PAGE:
Re: R: [anthroposophy] Michaelic thinking and "american" needs
- Dear Andrea:
--- VALENTINA BRUNETTI <okcgbr@...> wrote:
> Dear Stephen,OK; and I would be glad to hear from those others whomay use that Living
> the Living Thinking is not a Scaligero's "property"!! It's the core of
> Spiritual Scientific path. Scaligero had the task to put it in the
> centre of
> this path- just following the Zeitgeist's evolution (he wrote more or
> 50-60years after POF and Occut Science) and to emphasize it, following
> own direct experience and afterwards to give the key of it to us.
> The question is - especially if there is some other Italian Anthrofellow
> listening- what have we done of such a gift ?
Thinking. Our epistomology is most important, as Joel is also intenton
> > ..This statement about the 180 degrees of a triangle is false -Andrea, what I am saying is that this is not an objective truth that is
> > to popular belief. Or, more precisely, it is true only in an
> > infinitesimal fraction of all possible cases, and hence false as a
> > statement. As an example, however, it illustrates the kind of
> > and inappropriate mental attitude which can be fostered by an
> > on <correct theory>, or, as I infer from your use of this example a
> > <Living Thinking> which is excessively abstract. At least for an
> > American.
> > Thus it is a good example for the kind af apaproach which Joel and I
> > prefer, and a bad example for your point of view.
> Ok Stephen, since I'm not a math-student I can't really say nothing
> about the fact in itself.
> But i have to add that the fact was just an example of an objective
> truth that is the same for each human mind, if grasped in its core.
the same for each human mind. And I would go so far as to state that
there are almost no truths which compel submission.
Someone once said that for all significant statements, their opposite is
also true. It is only for trivial statements that their opposite is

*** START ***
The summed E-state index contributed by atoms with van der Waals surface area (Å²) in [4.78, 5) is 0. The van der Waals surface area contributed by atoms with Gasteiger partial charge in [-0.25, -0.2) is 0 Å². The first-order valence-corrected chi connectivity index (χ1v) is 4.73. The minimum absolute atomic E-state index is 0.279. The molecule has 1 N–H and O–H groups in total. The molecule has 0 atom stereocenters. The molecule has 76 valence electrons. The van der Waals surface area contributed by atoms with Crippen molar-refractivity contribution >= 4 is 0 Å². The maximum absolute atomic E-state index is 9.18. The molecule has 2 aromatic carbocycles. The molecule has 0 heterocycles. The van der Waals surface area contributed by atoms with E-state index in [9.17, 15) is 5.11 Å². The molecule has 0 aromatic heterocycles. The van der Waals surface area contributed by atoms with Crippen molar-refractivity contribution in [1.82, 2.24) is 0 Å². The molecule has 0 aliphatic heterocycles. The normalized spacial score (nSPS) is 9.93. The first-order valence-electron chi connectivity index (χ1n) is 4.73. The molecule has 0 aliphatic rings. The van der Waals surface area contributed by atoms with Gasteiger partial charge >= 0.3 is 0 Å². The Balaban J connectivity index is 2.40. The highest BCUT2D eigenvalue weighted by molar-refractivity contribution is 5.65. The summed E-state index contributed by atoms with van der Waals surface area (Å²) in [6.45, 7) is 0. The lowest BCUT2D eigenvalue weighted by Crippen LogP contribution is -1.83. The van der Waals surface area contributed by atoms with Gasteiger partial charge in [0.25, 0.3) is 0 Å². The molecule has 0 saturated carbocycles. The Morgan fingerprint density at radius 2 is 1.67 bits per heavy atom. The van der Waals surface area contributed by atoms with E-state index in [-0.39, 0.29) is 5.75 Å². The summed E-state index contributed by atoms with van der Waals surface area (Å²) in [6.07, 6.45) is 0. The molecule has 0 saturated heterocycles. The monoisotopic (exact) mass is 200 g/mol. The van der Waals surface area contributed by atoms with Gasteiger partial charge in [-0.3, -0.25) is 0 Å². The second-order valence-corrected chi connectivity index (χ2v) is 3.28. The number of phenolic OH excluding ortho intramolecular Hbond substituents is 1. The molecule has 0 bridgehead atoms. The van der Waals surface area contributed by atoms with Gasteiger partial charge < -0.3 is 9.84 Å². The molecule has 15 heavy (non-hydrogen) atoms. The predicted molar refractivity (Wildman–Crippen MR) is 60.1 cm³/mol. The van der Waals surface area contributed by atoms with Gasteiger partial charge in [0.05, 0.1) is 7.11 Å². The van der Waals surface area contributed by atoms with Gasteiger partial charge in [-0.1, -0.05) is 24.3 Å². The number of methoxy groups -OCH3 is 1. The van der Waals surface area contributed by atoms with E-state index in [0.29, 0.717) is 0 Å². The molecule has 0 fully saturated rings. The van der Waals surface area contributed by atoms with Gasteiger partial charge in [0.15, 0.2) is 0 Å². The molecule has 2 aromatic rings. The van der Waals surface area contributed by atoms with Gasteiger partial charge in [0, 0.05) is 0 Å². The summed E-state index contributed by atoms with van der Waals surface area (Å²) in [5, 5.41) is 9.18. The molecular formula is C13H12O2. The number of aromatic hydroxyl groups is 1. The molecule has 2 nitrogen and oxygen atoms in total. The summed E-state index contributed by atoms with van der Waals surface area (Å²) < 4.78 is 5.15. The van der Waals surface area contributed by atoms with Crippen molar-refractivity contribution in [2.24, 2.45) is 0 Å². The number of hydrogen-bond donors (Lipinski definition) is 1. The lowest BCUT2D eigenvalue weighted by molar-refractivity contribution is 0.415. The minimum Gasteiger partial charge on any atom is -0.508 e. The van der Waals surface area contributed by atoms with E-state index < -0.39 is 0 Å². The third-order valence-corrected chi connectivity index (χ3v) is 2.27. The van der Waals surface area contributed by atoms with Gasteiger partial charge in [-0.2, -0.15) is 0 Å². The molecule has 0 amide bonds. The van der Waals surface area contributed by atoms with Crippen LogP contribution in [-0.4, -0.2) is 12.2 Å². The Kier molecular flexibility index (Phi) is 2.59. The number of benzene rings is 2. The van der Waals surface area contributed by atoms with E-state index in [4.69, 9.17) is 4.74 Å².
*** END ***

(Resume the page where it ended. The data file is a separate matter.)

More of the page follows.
In making the statement about the angles of a triangle, you are making
hidden assumptions - assumptions which are fatal for the <objectivity> of
I won't deny that, according to assumptions which are implicit in your
excaample, that all minds would agree with you. But others, making
equally valid but different assumptions, would be perfectly correct in
maintaining that the angles of a triangle are either always greater than
180 degrees, or always less that 180 degrees. This is not trivial. This
bears upon the very foundations of knowledge and conceptualization.
Also: the Imaginal World of 180 degree triangles is not real, the other
ones are much closer to lived-in reality. The more you live in the Ideal
world, the more distant you are from real life, and the more heart-work
has to be done so as not to be too divorced from fellow-man. Maybe
Italians are naturally good at this. For Americans, with an excess of
Will-forces and a lack of Heart-forces, I'm not so sure.
I read your post to Joel, the only thing I notice is:
< MMhhh, I find it not correct. I knew and I know some American people
< like everyone else in Europe, I have lot of perception and concepts
< the American culture and history and way of living and so on.
But until you walk upon the Land, breathe its air, absorb its physical
nature into yours, and intuit the legacy of its Ancestors, your
familiarity is not very intimate.
"Our deepest fear is not that we are inadequate. Our deepest fear is that
we are powerful beyond measure." Nelson Mandela, quoting Marianne Williamson, inaugural speech, 1994.
"Be patient toward all that is unsolved in your heart and try to love the questions themselves, like locked rooms and like books that are written in a very foreign tongue . . . and the point is, to live everything. Live the questions now. Perhaps you will gradually, without noticing it, live along some distant day into the answer." Rilke
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